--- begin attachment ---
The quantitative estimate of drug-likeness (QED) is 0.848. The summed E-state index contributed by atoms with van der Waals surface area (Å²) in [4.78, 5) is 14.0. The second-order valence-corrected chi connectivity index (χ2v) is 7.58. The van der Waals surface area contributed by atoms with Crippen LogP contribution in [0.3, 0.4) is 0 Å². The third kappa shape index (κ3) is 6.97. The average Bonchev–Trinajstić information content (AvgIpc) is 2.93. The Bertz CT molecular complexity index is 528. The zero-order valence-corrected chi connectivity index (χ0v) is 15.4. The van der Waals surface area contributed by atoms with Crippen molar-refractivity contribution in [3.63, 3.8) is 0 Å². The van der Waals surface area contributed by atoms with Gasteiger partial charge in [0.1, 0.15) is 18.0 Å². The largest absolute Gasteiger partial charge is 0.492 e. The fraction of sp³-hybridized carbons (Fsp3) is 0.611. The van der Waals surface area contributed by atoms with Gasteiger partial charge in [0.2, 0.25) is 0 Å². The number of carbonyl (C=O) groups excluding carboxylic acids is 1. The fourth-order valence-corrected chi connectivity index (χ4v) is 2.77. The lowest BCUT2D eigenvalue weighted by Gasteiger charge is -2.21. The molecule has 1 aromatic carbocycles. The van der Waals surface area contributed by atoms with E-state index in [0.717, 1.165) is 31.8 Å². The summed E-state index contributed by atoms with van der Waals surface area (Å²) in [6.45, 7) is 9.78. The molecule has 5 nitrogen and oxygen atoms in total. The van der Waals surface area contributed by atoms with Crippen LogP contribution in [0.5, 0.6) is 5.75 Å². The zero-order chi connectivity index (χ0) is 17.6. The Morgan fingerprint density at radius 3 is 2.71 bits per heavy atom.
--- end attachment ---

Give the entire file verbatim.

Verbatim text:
The quantitative estimate of drug-likeness (QED) is 0.848. The summed E-state index contributed by atoms with van der Waals surface area (Å²) in [4.78, 5) is 14.0. The second-order valence-corrected chi connectivity index (χ2v) is 7.58. The van der Waals surface area contributed by atoms with Crippen LogP contribution in [0.3, 0.4) is 0 Å². The third kappa shape index (κ3) is 6.97. The average Bonchev–Trinajstić information content (AvgIpc) is 2.93. The Bertz CT molecular complexity index is 528. The zero-order valence-corrected chi connectivity index (χ0v) is 15.4. The van der Waals surface area contributed by atoms with Crippen molar-refractivity contribution in [3.63, 3.8) is 0 Å². The van der Waals surface area contributed by atoms with Gasteiger partial charge in [0.1, 0.15) is 18.0 Å². The largest absolute Gasteiger partial charge is 0.492 e. The fraction of sp³-hybridized carbons (Fsp3) is 0.611. The van der Waals surface area contributed by atoms with Gasteiger partial charge in [0.2, 0.25) is 0 Å². The number of carbonyl (C=O) groups excluding carboxylic acids is 1. The fourth-order valence-corrected chi connectivity index (χ4v) is 2.77. The lowest BCUT2D eigenvalue weighted by Gasteiger charge is -2.21. The molecule has 1 aromatic carbocycles. The van der Waals surface area contributed by atoms with E-state index in [0.717, 1.165) is 31.8 Å². The summed E-state index contributed by atoms with van der Waals surface area (Å²) in [6.45, 7) is 9.78. The molecule has 5 nitrogen and oxygen atoms in total. The van der Waals surface area contributed by atoms with Crippen LogP contribution in [0.5, 0.6) is 5.75 Å². The zero-order chi connectivity index (χ0) is 17.6. The Morgan fingerprint density at radius 3 is 2.71 bits per heavy atom.